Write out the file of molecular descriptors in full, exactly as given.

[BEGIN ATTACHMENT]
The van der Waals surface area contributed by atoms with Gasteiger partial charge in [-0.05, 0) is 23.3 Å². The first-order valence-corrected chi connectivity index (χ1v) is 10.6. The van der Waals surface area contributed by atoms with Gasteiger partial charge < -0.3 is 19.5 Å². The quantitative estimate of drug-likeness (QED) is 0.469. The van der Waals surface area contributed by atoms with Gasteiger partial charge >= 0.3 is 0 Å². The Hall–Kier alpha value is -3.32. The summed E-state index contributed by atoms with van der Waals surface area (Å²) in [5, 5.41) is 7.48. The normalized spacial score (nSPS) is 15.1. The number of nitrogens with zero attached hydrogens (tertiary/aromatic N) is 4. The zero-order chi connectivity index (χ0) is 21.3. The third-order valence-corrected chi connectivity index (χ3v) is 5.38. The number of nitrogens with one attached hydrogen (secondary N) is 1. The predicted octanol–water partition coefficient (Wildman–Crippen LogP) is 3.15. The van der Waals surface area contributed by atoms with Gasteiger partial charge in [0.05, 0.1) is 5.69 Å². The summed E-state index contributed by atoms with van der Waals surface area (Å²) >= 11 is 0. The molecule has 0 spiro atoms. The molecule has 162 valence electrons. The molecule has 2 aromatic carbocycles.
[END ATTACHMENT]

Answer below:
The van der Waals surface area contributed by atoms with Gasteiger partial charge in [-0.05, 0) is 23.3 Å². The first-order valence-corrected chi connectivity index (χ1v) is 10.6. The van der Waals surface area contributed by atoms with Gasteiger partial charge < -0.3 is 19.5 Å². The quantitative estimate of drug-likeness (QED) is 0.469. The van der Waals surface area contributed by atoms with Gasteiger partial charge >= 0.3 is 0 Å². The Hall–Kier alpha value is -3.32. The summed E-state index contributed by atoms with van der Waals surface area (Å²) in [5, 5.41) is 7.48. The normalized spacial score (nSPS) is 15.1. The number of nitrogens with zero attached hydrogens (tertiary/aromatic N) is 4. The zero-order chi connectivity index (χ0) is 21.3. The third-order valence-corrected chi connectivity index (χ3v) is 5.38. The number of nitrogens with one attached hydrogen (secondary N) is 1. The predicted octanol–water partition coefficient (Wildman–Crippen LogP) is 3.15. The van der Waals surface area contributed by atoms with Gasteiger partial charge in [0.05, 0.1) is 5.69 Å². The summed E-state index contributed by atoms with van der Waals surface area (Å²) >= 11 is 0. The molecule has 0 spiro atoms. The molecule has 162 valence electrons. The molecule has 2 aromatic carbocycles.